Smash20 #2: Gelanggang Elit

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 Apakah keistimewaan yang ada pada Ehsan sehingga orang disekelilingnya begitu bersungguh mahu dia menjadi pemain badminton? Apakah kelebihan yang ada pada orang baru sepertinya sehingga diberi kepercayaan memikul tangungjawab berat itu?
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Oct 22, 2015
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In the history, the very personality, of New York City, few events loom larger than the wave of immigration at the turn of the last century. Today a similar influx of new immigrants is transforming the city again. Better than one in three New Yorkers is now an immigrant. From Ellis Island to JFK is the first in-depth study that compares these two huge social changes.

A key contribution of this book is Nancy Foner’s reassessment of the myths that have grown up around the earlier Jewish and Italian immigration—and that deeply color how today’s Asian, Latin American, and Caribbean arrivals are seen. Topic by topic, she reveals the often surprising realities of both immigrations. For example:

• Education: Most Jews, despite the myth, were not exceptional students at first, while many immigrant children today do remarkably well.

• Jobs: Immigrants of both eras came with more skills than is popularly supposed. Some today come off the plane with advanced degrees and capital to start new businesses.

• Neighborhoods: Ethnic enclaves are still with us but they’re no longer always slums—today’s new immigrants are reviving many neighborhoods and some are moving to middle-class suburbs.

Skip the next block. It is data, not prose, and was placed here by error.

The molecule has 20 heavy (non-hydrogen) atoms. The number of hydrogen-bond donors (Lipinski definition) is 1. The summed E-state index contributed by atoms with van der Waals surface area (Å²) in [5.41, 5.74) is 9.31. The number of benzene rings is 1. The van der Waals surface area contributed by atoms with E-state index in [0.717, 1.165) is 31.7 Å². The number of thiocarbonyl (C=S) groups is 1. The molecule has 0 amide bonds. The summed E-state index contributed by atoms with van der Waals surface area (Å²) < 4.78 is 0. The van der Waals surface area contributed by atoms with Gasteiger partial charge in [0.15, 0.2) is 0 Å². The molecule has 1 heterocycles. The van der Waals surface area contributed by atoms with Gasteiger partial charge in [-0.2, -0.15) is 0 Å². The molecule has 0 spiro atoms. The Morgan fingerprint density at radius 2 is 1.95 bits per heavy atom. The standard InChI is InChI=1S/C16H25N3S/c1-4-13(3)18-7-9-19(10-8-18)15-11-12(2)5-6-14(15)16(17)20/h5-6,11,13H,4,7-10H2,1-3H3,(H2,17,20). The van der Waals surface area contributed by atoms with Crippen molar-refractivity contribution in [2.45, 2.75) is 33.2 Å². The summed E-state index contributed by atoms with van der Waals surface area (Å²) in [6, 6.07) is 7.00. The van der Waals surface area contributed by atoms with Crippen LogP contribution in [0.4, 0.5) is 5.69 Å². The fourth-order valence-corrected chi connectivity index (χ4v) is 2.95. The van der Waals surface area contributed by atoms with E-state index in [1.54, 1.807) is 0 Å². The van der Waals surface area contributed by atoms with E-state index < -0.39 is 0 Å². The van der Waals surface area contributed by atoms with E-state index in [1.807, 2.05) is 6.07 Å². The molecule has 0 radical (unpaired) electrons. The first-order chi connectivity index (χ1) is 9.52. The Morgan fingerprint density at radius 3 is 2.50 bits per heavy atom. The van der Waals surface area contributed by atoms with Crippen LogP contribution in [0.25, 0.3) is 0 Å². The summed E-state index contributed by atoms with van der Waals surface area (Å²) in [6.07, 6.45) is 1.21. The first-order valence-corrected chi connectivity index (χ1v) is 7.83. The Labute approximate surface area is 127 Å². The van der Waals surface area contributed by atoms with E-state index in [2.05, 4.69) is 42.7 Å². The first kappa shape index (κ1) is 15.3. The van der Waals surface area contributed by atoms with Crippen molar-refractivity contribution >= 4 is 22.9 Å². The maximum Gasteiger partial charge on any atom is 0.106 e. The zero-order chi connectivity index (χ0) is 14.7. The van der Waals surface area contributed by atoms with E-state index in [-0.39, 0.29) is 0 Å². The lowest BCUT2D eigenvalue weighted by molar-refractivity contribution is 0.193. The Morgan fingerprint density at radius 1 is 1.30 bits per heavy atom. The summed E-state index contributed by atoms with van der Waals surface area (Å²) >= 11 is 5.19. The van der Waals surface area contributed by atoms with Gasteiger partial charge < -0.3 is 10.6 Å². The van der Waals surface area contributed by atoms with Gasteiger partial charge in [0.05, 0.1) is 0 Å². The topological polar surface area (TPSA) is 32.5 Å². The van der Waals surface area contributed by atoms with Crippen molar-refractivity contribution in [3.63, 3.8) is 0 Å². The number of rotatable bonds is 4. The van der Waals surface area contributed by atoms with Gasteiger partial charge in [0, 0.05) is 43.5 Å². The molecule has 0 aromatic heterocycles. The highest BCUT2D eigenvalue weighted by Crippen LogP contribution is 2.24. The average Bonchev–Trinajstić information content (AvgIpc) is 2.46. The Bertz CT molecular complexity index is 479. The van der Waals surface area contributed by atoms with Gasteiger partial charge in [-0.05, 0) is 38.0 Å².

• Gender: For married women a century ago, immigration often, surprisingly, meant less opportunity to work outside the home. Today, it’s just the opposite.

• Race: We see Jews and Italians as whites today, but to turn-of-the-century scholars they were members of different, alien races. Immigrants today appear more racially diverse—but some (particularly Asians) may be changing the boundaries of current racial categories.

Drawing on a wealth of historical and contemporary research and written in a lively and entertaining style, the book opens a new chapter in the study of immigration—and the story of the nation’s gateway city.
Immigration is one of the driving forces behind social change in the United States, continually reshaping the way Americans think about race and ethnicity. How have various racial and ethnic groups—including immigrants from around the globe, indigenous racial minorities, and African Americans—related to each other both historically and today? How have these groups been formed and transformed in the context of the continuous influx of new arrivals to this country? In Not Just Black and White, editors Nancy Foner and George M. Fredrickson bring together a distinguished group of social scientists and historians to consider the relationship between immigration and the ways in which concepts of race and ethnicity have evolved in the United States from the end of the nineteenth century to the present.